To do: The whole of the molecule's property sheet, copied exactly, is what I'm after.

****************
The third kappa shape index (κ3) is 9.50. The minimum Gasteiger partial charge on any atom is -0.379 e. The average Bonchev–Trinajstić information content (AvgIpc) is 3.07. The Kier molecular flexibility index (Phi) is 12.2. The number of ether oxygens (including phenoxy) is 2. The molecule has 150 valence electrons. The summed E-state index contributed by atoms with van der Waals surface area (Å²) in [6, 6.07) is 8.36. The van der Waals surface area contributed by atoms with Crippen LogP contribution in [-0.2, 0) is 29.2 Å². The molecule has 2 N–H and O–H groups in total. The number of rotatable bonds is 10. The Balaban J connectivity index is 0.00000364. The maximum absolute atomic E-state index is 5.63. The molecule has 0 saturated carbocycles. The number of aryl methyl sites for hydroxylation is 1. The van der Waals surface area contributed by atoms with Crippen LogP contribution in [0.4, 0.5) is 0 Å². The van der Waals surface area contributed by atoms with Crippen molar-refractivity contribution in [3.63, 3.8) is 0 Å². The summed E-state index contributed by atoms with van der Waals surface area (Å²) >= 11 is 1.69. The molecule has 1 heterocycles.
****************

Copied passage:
The third kappa shape index (κ3) is 9.50. The minimum Gasteiger partial charge on any atom is -0.379 e. The average Bonchev–Trinajstić information content (AvgIpc) is 3.07. The Kier molecular flexibility index (Phi) is 12.2. The number of ether oxygens (including phenoxy) is 2. The molecule has 150 valence electrons. The summed E-state index contributed by atoms with van der Waals surface area (Å²) in [6, 6.07) is 8.36. The van der Waals surface area contributed by atoms with Crippen LogP contribution in [-0.2, 0) is 29.2 Å². The molecule has 2 N–H and O–H groups in total. The number of rotatable bonds is 10. The Balaban J connectivity index is 0.00000364. The maximum absolute atomic E-state index is 5.63. The molecule has 0 saturated carbocycles. The number of aryl methyl sites for hydroxylation is 1. The van der Waals surface area contributed by atoms with Crippen LogP contribution in [0.4, 0.5) is 0 Å². The van der Waals surface area contributed by atoms with Crippen molar-refractivity contribution in [3.63, 3.8) is 0 Å². The summed E-state index contributed by atoms with van der Waals surface area (Å²) >= 11 is 1.69. The molecule has 1 heterocycles.